While Hurricane Harvey was submerging much of southeast Texas with flood waters, another monster storm was aiming for Florida, and hospitals there were preparing for what forecasters said would be a historic hurricane in terms of size and the potential for damage.

As in Texas, hospitals in Florida routinely plan and drill for hurricanes, and this preparation paid off for the University of Miami Hospital (UMH) as the storm reached the mainland on Saturday, Sept. 9. “We have a disaster preparedness management center, and we go through [practice] exercises for the first six months of the year,” explains Tanira Ferreira, MD, the chief medical officer at UMH and an assistant professor of medicine. “Our whole management team meets, and we have a very well-described plan in the event we go into disaster mode.”

For Hurricane Irma, part of that plan involved emptying the hospital as much as possible before the storm made landfall, Ferreira notes.

“We tried to plan for safe discharges where appropriate, and we tried to get as many patients as possible home,” she says.

In addition, the hospital organized two teams of nurses to staff the hospital during the storm emergency, with both teams stationed at the hospital. Team A was in place and on duty before and during the storm.

“It was a very robust team, and [these nurses] could only leave once team B was in place to relieve them,” notes Ferreira, explaining that the teams worked and slept in alternating cycles. The physicians also worked in two teams, and some physicians, including Ferreira, remained on site for three days.

“We also had to flex in additional staff in the ED, and we planned for that because we knew we were going to have a surge in volume [once the storm passed through],” Ferreira notes.

The hurricane shifted to the west before making landfall so that Miami managed to miss the strongest hurricane-force winds. However, the region still was blanketed by sheets of rain and violent wind gusts.

Fortunately, the hospital did not lose power or water during the storm, although the hospital’s primary bank of elevators proved problematic. The elevators stopped working three times during the storm, including once with people inside. The fix required an operations supervisor to reach the roof of the 14-story facility, and then climb an open staircase to enter a small motor room where the elevators could be restarted.

It was a treacherous mission in the midst of a hurricane, but the issue did not affect operations, Ferreira notes.

“We were able to manage the situation,” she says. “We made a conscious decision to put our air conditioning on generators so that we didn’t overflow the capacity for normal power ... but the elevator problem did not interfere with the patient floors or patient safety.”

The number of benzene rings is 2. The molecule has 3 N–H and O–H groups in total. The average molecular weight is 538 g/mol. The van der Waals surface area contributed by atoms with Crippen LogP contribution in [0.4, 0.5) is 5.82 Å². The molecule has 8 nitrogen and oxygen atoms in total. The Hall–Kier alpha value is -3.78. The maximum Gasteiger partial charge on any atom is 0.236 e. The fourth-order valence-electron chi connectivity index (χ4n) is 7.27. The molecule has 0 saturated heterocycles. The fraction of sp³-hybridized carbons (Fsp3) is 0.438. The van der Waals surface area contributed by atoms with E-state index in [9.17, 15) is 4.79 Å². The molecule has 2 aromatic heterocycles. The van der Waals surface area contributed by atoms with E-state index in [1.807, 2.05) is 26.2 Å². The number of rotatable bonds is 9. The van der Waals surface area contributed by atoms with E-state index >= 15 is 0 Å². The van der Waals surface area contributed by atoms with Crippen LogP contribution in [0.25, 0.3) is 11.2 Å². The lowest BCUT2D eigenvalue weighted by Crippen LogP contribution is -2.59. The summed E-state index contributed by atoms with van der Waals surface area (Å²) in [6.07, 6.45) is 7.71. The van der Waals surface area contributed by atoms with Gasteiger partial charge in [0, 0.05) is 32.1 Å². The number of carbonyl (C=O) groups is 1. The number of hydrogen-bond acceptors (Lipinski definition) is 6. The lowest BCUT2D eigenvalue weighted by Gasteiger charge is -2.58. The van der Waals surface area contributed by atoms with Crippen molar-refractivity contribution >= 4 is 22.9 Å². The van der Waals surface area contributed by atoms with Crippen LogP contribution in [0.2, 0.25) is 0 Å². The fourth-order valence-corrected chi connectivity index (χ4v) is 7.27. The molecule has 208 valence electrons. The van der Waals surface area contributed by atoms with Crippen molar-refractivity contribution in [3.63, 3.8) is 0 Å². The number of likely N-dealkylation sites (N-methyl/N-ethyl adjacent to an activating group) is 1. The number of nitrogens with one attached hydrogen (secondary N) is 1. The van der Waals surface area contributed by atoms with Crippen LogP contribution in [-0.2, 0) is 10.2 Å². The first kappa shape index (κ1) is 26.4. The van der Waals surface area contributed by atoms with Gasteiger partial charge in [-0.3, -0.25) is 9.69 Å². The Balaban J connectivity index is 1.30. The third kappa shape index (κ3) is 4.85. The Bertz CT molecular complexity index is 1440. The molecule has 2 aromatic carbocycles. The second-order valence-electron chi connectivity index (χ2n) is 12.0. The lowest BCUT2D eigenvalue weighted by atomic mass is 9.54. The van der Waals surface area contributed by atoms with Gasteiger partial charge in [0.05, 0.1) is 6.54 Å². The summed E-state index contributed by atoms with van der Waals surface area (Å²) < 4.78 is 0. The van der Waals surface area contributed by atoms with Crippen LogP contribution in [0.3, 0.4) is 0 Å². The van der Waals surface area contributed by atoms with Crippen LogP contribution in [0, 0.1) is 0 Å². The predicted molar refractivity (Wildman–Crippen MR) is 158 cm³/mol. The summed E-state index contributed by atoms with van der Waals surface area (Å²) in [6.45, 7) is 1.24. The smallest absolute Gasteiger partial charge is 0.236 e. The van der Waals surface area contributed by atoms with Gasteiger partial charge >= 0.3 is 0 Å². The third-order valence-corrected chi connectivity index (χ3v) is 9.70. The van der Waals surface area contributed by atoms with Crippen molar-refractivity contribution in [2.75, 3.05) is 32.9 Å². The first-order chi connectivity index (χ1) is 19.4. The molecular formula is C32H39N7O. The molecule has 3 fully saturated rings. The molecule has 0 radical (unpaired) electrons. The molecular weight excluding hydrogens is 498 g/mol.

Volume to the ED was extremely low during the weekend storm, but then surged on Monday, Sept. 11, Ferreira recalls. In fact, in the immediate aftermath of the storm, volume to the ED at UMH increased by more than one-third, she says. The ED saw patients who had run out of critical medicine for high blood pressure, diabetes, and other chronic diseases, and there were patients who had delayed needed care until after the storm, Ferreira observes. Also, similar to what happened in Houston following Hurricane Harvey, the ED at UMH saw a big increase in the number of dialysis patients who had missed dialysis sessions during the storm.

“The dialysis centers, which are usually outpatient clinics, were not open until a couple of days after the storm,” Ferreira notes. Consequently, these patients traveled to the ED. Although the spike in volume was anticipated, it did create difficulties. “We started seeing a lot of patients, but we didn’t have the ability to safely discharge them because a lot of the rehabilitation places, nursing homes, and home healthcare agencies were not accepting discharges — not until Wednesday [following the weekend storm],” Ferreira says. “It took us until several days after the storm to get back to normal.”

What made this storm particularly difficult was its sheer size and scope.

“It affected a very large area — many, many counties, so there were massive evacuations,” Ferreira observes. “What we did really well was to have teams A and B accessible to our building to assure that staff would report to work before, during, and after the storm,” she says.

Although there is no way to be sure when or where a disaster the size of Hurricane Harvey or Irma will occur next, Ferreira’s advice to colleagues is to prepare.

“Have a well-developed disaster plan in place,” she says. “You don’t put that plan in place a day before the storm. It takes months of preparation, and I think that is why we did so well here.”

SOURCE

  • Tanira Ferreira, MD, Chief Medical Officer, Assistant Professor of Medicine, University of Miami Hospital, Miami. Email: tferreira@med.miami.edu.